By Alexia Elejalde-Ruiz
When Rent the Runway unveils its Chicago store late this month in River North, CEO Jennifer Hyman hopes to make it about more than outfitting women in red-carpet-worthy dresses.
The Chicago shop, which will have its grand opening April 30 at 710 N. Wabash Ave., will be Rent the Runway’s fifth physical outpost but the first to launch a platform for local women entrepreneurs to promote their businesses.
“Chicago is this epicenter of a lot of transformation, with the emergence of so many different startups,” said Hyman, who is based in New York. “We thought it would be one of the most interesting places to highlight smart, entrepreneurial women.”
The 2,940-square-foot store will host talks with Chicago businesswomen and incorporate their projects into the store design, Hyman said.
The selected entrepreneurs also will have their stories posted on the Rent the Runway website, which counts 5 million women as part of its community, and appear as models on the site wearing its fashions.
“We really think we can help shine a light on some of these amazing women,” said Hyman, who intends to roll out similar programming at its growing collection of stores across the country.
Rent the Runway, which has raised $114 million since its founding in 2009, has been opening stores to complement its online service, which allows women to rent designer dresses, handbags and accessories for a few days at the same price they might pay to buy a mass produced garment at H&M or Zara. A $1,425 silk Versace dress is available as a four-day rental for $190, a $395 lace Shoshanna cocktail dress for $45.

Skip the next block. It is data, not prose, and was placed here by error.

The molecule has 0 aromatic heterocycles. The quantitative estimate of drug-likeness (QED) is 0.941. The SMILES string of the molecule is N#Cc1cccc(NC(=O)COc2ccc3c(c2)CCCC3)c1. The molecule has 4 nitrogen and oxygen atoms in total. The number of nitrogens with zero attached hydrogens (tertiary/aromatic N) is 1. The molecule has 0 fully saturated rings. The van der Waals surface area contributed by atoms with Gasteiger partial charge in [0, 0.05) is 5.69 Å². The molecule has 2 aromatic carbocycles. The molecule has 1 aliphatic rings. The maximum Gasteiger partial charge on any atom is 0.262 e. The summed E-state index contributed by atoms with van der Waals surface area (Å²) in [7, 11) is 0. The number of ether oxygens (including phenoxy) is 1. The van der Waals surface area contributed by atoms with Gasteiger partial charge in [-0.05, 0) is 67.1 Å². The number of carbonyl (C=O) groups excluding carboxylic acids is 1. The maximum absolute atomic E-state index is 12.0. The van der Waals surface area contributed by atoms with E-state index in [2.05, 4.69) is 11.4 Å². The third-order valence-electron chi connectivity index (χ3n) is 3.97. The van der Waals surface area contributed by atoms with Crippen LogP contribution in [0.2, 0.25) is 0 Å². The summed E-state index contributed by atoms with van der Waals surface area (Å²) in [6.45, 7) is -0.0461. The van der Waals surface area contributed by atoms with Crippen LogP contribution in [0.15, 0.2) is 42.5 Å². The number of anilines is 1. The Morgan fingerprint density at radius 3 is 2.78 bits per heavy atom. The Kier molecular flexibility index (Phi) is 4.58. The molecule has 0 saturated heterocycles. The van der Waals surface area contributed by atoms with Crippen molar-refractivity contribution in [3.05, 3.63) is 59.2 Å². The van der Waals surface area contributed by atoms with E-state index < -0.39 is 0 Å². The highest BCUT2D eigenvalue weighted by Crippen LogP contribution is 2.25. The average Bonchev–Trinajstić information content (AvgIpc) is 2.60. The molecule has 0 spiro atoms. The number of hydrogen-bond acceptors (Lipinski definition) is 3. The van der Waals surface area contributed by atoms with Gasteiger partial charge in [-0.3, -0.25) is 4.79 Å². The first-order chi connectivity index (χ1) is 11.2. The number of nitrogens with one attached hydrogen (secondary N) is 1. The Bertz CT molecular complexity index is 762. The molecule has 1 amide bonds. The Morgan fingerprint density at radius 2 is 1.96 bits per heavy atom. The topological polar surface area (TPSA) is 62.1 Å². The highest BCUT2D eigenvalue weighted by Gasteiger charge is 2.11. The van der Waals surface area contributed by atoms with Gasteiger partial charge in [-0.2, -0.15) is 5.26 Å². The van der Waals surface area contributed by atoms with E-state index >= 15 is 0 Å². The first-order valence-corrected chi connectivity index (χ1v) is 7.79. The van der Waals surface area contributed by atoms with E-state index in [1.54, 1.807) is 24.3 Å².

In addition to drawing new customers who might not be comfortable renting dresses online, the bricks-and-mortar stores, in New York, Washington and Las Vegas, help fulfill last-minute wardrobe needs and come to the rescue if the dresses a customer ordered online don’t fit or look as she envisioned.
Most store customers book an appointment, costing $25, for a 45-minute consultation with a personal stylist who pulls looks for a whole season’s worth of weddings, galas and special events, that she can try on and have delivered for future events. Shoppers can also stop in without an appointment or fee and walk out with items carried in stock.
The Chicago shop will carry a rotating inventory of thousands of dresses, rompers, jumpsuits, purses and jewelry from 300 designers. Four-day apparel rentals are $30 to $800 and come in sizes 0 to 22. Accessory rentals run $5 to $400.
Hyman declined to disclose the company’s revenues but said it rented $809 million in retail value of dresses and accessories last year. It shipped more orders last year than in the previous five years combined.
While Rent the Runway was founded as a solution for one-time-wear special occasions, customers increasingly are renting for casual occasions, such as work meetings or drinks with girlfriends, Hyman said.
Rent the Runway last year launched a subscription service, called Unlimited, that charges $99 monthly (the first month is $49) to rent as many items as desired (up to three at a time) for women who might want to upgrade their Tuesday work outfit with a Nicole Miller sheath ($520 retail) or throw on a Helmut Lang leather biker jacket for a Thursday date ($895 retail), without the long-term commitment. The idea is that temporarily adding a real designer piece to your wardrobe is preferable to buying fast-fashion “junk” that will fall apart, clutter your closet and fill up landfills, Hyman said.
The shift reflects a growing embrace of the sharing ecosystem that has made it common to catch a ride with Uber, spend a night in an Airbnb or receive a week’s worth of dinner ingredients from Blue Apron.
“They are renting everything in their lives,” Hyman said.